First Time Visiting? Start Here!

Scattered Sundays, meal plan October 3rd – 9th

Do you ever look back at your childhood and think “man, my parents had their shit totally together”?

I have a strong suspicion that neither Jack, nor Bennett will have such memories.

I think about my parents when I was little, and they seemed to be so adult. There were dinner parties where people drank cocktails, and had grown up conversations. They owned things like blazers, had a mortgage, and just seemed so with it. My boys will probably remember their mom as someone who almost always had dirt under her nails, chicken crap on her garden boots, a to-do list a mile long, and super immature humor. But, they’ll also remember homemade ice cream, the smell of fresh bread baking, and the sound of constant chopping and dicing. Maybe it’s a wash in the end? Maybe I should just get a blazer. That seems much easier.

If you follow me on Facebook, you’ve already seen this photo.

img_2506

This last Mother’s Day, I purchased a retractable clothesline for myself, instructed Troy to install it, and it has been true love ever since. Other than a handful of days here and there, this beast gets used on the daily. I have churned out four loads of laundry in a day, and all were dried (for free. Thanks sun) before bed time. Due to seasonal allergies, and disliking the super crunchy feeling of stiff clothing, I dry our line-dried stuff in the dryer for about 10 minutes after it comes inside. We have indoor drying racks for inclement weather, but I can’t use them for sheets or other large items. On those days, I get bitter that I have to use the dryer for a whole load. My heart belongs to the clothesline. Oh, and the dude who hung it up for me. We’re pretty tight too.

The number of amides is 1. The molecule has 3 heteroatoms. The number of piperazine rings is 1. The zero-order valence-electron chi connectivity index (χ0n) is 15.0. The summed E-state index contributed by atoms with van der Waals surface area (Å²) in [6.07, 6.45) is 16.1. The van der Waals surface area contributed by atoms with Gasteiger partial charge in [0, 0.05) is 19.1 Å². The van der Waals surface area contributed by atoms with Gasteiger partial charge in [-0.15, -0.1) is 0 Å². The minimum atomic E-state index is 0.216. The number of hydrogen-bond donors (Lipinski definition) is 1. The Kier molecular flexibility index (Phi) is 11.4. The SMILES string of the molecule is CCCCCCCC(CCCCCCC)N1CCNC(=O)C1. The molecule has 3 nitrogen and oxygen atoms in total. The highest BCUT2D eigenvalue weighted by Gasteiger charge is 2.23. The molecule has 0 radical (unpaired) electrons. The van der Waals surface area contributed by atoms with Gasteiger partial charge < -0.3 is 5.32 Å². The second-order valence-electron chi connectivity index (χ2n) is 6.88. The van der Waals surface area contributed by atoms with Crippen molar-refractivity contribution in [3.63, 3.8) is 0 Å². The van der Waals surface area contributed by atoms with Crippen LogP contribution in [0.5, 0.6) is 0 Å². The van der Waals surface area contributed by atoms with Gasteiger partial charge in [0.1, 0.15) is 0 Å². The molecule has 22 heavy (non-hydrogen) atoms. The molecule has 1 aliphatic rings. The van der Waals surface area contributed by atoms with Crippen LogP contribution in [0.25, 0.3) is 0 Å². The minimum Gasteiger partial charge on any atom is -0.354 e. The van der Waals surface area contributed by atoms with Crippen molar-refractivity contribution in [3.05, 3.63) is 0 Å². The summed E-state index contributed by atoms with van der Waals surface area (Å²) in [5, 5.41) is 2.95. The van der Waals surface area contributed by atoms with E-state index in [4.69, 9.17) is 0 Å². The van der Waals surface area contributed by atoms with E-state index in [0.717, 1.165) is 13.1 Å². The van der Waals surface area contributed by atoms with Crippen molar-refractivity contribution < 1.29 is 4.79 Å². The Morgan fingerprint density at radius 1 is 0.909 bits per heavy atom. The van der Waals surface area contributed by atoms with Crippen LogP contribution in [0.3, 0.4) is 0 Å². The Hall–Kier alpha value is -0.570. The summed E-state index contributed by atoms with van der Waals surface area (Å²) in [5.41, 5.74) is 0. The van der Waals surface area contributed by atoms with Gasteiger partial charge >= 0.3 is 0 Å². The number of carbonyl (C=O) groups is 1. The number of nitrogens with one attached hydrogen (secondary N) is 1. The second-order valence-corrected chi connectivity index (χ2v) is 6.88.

fullsizerender-7

A magical discovery was realized this week. Our smaller cast iron skillet can fit in our convection/toaster oven! We’re in a weird in-between season right now. When driving, if I have the windows down, it’s a bit too cold. When I roll them up, the car is too hot. I’m super chilly in the morning, and hot tea is a welcome treat after I let the chickens out. By my afternoon walk, I’m wearing the Pacific Northwest reverse mullet of clothes – long sleeved shirt, and running shorts. Don’t fool yourself though; I’m not running a step. So, given the constant dance between toasty and chilly, it is fabulous knowing I can make our favorite chipotle sweet potatoes without heating up the entire house. It’s fall comfort food, without the discomfort of boob sweat.

img_2530

You may notice that I titled this post “Scattered Sundays”. A few weeks ago, a Facebook reader commented that she rarely read my meal plans, because she wasn’t a meal planner herself. It wasn’t until then that I realized people didn’t know my Sunday posts were 98% jibberish, and 2% meal plan. So, thinking maybe a reboot of the name might help me cast a wider net.

img_2482

Meal plan time!

Monday:: Chicken and gnocchi soup (no recipe, I’m winging it), salad, and biscuits.

Tuesday:: Frittata, (leftover) biscuits, and fruit.

Wednesday:: The boys will have crockpot beef stew, dutch oven bread, and salad. I’ll be at a dinner with some friends.

Thursday:: BLTAs with leftover dutch oven bread, salad, and sweet potatoes in the skillet.